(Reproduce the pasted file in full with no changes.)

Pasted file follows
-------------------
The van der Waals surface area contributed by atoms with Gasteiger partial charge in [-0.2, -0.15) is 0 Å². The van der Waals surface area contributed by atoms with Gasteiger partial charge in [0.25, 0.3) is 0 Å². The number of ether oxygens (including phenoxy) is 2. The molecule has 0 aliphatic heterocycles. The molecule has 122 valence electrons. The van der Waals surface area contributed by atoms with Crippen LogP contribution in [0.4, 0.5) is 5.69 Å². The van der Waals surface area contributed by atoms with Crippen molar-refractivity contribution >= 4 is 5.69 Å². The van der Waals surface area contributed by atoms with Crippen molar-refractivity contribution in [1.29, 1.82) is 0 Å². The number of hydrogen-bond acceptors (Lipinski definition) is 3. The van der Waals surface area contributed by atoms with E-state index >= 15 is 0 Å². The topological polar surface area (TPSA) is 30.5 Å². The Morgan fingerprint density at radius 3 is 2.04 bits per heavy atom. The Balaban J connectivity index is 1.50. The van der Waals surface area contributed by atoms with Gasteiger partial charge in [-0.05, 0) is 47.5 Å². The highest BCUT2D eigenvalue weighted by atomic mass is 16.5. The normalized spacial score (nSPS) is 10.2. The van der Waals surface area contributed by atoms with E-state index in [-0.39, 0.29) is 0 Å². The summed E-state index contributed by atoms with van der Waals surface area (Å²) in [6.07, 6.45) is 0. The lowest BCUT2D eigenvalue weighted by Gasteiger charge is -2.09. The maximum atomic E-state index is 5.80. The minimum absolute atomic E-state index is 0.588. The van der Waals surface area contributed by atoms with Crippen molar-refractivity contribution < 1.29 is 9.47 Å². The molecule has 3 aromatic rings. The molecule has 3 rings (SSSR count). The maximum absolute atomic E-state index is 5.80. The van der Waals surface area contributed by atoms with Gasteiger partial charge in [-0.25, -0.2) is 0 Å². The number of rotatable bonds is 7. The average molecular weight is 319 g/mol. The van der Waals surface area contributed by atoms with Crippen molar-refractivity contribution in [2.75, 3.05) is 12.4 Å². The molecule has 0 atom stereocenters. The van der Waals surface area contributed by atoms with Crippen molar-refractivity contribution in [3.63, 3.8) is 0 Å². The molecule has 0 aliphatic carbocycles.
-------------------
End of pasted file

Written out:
The van der Waals surface area contributed by atoms with Gasteiger partial charge in [-0.2, -0.15) is 0 Å². The van der Waals surface area contributed by atoms with Gasteiger partial charge in [0.25, 0.3) is 0 Å². The number of ether oxygens (including phenoxy) is 2. The molecule has 0 aliphatic heterocycles. The molecule has 122 valence electrons. The van der Waals surface area contributed by atoms with Crippen LogP contribution in [0.4, 0.5) is 5.69 Å². The van der Waals surface area contributed by atoms with Crippen molar-refractivity contribution >= 4 is 5.69 Å². The van der Waals surface area contributed by atoms with Crippen molar-refractivity contribution in [1.29, 1.82) is 0 Å². The number of hydrogen-bond acceptors (Lipinski definition) is 3. The van der Waals surface area contributed by atoms with E-state index >= 15 is 0 Å². The topological polar surface area (TPSA) is 30.5 Å². The Morgan fingerprint density at radius 3 is 2.04 bits per heavy atom. The Balaban J connectivity index is 1.50. The van der Waals surface area contributed by atoms with Gasteiger partial charge in [-0.05, 0) is 47.5 Å². The highest BCUT2D eigenvalue weighted by atomic mass is 16.5. The normalized spacial score (nSPS) is 10.2. The van der Waals surface area contributed by atoms with E-state index in [-0.39, 0.29) is 0 Å². The summed E-state index contributed by atoms with van der Waals surface area (Å²) in [6.07, 6.45) is 0. The lowest BCUT2D eigenvalue weighted by Gasteiger charge is -2.09. The maximum atomic E-state index is 5.80. The minimum absolute atomic E-state index is 0.588. The van der Waals surface area contributed by atoms with Crippen molar-refractivity contribution < 1.29 is 9.47 Å². The molecule has 3 aromatic rings. The molecule has 3 rings (SSSR count). The maximum absolute atomic E-state index is 5.80. The van der Waals surface area contributed by atoms with Gasteiger partial charge in [-0.25, -0.2) is 0 Å². The number of rotatable bonds is 7. The average molecular weight is 319 g/mol. The van der Waals surface area contributed by atoms with Crippen molar-refractivity contribution in [2.75, 3.05) is 12.4 Å². The molecule has 0 atom stereocenters. The van der Waals surface area contributed by atoms with Crippen molar-refractivity contribution in [3.63, 3.8) is 0 Å². The molecule has 0 aliphatic carbocycles.